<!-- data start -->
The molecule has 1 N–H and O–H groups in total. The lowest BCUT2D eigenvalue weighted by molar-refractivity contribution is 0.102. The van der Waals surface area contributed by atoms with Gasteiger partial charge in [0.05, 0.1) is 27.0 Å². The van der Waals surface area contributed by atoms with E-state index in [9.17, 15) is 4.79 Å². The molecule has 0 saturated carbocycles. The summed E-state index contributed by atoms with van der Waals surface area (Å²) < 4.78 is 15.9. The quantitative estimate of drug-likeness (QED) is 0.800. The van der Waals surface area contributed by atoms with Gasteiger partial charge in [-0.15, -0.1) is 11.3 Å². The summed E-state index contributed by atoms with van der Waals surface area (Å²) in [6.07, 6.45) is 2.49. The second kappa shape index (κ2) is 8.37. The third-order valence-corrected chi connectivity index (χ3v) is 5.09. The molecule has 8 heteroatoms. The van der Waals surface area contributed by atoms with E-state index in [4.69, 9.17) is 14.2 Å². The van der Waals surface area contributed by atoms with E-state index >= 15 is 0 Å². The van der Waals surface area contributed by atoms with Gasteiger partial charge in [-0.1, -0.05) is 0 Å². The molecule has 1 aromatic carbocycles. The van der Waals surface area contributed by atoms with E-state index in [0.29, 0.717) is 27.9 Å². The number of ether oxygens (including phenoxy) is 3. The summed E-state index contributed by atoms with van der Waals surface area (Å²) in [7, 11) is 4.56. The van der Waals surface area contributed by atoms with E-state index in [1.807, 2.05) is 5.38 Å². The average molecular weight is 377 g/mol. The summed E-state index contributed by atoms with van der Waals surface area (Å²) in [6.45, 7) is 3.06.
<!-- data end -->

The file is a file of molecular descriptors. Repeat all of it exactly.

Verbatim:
The molecule has 1 N–H and O–H groups in total. The lowest BCUT2D eigenvalue weighted by molar-refractivity contribution is 0.102. The van der Waals surface area contributed by atoms with Gasteiger partial charge in [0.05, 0.1) is 27.0 Å². The van der Waals surface area contributed by atoms with E-state index in [9.17, 15) is 4.79 Å². The molecule has 0 saturated carbocycles. The summed E-state index contributed by atoms with van der Waals surface area (Å²) < 4.78 is 15.9. The quantitative estimate of drug-likeness (QED) is 0.800. The van der Waals surface area contributed by atoms with Gasteiger partial charge in [-0.15, -0.1) is 11.3 Å². The summed E-state index contributed by atoms with van der Waals surface area (Å²) in [6.07, 6.45) is 2.49. The second kappa shape index (κ2) is 8.37. The third-order valence-corrected chi connectivity index (χ3v) is 5.09. The molecule has 8 heteroatoms. The van der Waals surface area contributed by atoms with E-state index in [4.69, 9.17) is 14.2 Å². The van der Waals surface area contributed by atoms with E-state index >= 15 is 0 Å². The van der Waals surface area contributed by atoms with Gasteiger partial charge in [-0.1, -0.05) is 0 Å². The molecule has 1 aromatic carbocycles. The van der Waals surface area contributed by atoms with E-state index in [0.29, 0.717) is 27.9 Å². The number of ether oxygens (including phenoxy) is 3. The summed E-state index contributed by atoms with van der Waals surface area (Å²) in [7, 11) is 4.56. The van der Waals surface area contributed by atoms with E-state index in [1.807, 2.05) is 5.38 Å². The average molecular weight is 377 g/mol. The summed E-state index contributed by atoms with van der Waals surface area (Å²) in [6.45, 7) is 3.06.